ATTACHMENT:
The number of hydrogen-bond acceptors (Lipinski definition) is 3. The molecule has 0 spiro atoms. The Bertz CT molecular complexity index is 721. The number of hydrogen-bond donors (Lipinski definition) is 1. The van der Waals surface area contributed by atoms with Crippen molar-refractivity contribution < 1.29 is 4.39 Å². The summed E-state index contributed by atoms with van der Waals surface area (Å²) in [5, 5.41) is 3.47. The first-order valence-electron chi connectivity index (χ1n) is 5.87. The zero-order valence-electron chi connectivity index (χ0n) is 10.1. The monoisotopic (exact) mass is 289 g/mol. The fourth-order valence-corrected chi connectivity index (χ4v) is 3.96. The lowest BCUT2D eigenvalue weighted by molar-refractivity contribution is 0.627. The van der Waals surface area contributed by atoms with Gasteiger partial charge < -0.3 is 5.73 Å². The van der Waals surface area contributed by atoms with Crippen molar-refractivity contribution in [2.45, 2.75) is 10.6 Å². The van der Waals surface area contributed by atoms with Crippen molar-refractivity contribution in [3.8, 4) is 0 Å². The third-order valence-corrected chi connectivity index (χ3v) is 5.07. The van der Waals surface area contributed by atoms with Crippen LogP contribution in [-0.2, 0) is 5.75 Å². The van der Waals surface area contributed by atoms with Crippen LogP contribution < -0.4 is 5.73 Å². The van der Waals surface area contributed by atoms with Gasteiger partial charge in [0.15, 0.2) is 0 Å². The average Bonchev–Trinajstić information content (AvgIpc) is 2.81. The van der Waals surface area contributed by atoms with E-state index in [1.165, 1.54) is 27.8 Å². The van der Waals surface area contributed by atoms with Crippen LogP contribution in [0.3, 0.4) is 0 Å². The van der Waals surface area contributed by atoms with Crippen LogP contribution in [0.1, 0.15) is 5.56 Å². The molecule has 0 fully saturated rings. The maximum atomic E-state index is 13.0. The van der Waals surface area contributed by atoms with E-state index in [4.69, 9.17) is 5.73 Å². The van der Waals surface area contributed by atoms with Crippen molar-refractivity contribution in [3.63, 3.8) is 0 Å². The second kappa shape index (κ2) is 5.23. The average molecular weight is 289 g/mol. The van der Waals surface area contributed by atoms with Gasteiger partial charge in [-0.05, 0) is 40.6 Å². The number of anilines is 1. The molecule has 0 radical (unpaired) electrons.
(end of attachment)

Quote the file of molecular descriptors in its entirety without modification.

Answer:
The number of hydrogen-bond acceptors (Lipinski definition) is 3. The molecule has 0 spiro atoms. The Bertz CT molecular complexity index is 721. The number of hydrogen-bond donors (Lipinski definition) is 1. The van der Waals surface area contributed by atoms with Crippen molar-refractivity contribution < 1.29 is 4.39 Å². The summed E-state index contributed by atoms with van der Waals surface area (Å²) in [5, 5.41) is 3.47. The first-order valence-electron chi connectivity index (χ1n) is 5.87. The zero-order valence-electron chi connectivity index (χ0n) is 10.1. The monoisotopic (exact) mass is 289 g/mol. The fourth-order valence-corrected chi connectivity index (χ4v) is 3.96. The lowest BCUT2D eigenvalue weighted by molar-refractivity contribution is 0.627. The van der Waals surface area contributed by atoms with Gasteiger partial charge < -0.3 is 5.73 Å². The van der Waals surface area contributed by atoms with Crippen molar-refractivity contribution in [2.45, 2.75) is 10.6 Å². The van der Waals surface area contributed by atoms with Crippen molar-refractivity contribution in [3.8, 4) is 0 Å². The third-order valence-corrected chi connectivity index (χ3v) is 5.07. The van der Waals surface area contributed by atoms with Crippen LogP contribution in [-0.2, 0) is 5.75 Å². The van der Waals surface area contributed by atoms with Crippen LogP contribution < -0.4 is 5.73 Å². The van der Waals surface area contributed by atoms with Gasteiger partial charge in [0.15, 0.2) is 0 Å². The average Bonchev–Trinajstić information content (AvgIpc) is 2.81. The van der Waals surface area contributed by atoms with E-state index in [1.165, 1.54) is 27.8 Å². The van der Waals surface area contributed by atoms with Crippen LogP contribution in [0.3, 0.4) is 0 Å². The van der Waals surface area contributed by atoms with Crippen LogP contribution in [0.1, 0.15) is 5.56 Å². The molecule has 0 fully saturated rings. The maximum atomic E-state index is 13.0. The van der Waals surface area contributed by atoms with E-state index in [4.69, 9.17) is 5.73 Å². The van der Waals surface area contributed by atoms with Crippen molar-refractivity contribution in [3.63, 3.8) is 0 Å². The second kappa shape index (κ2) is 5.23. The average molecular weight is 289 g/mol. The van der Waals surface area contributed by atoms with Gasteiger partial charge in [-0.05, 0) is 40.6 Å². The number of anilines is 1. The molecule has 0 radical (unpaired) electrons.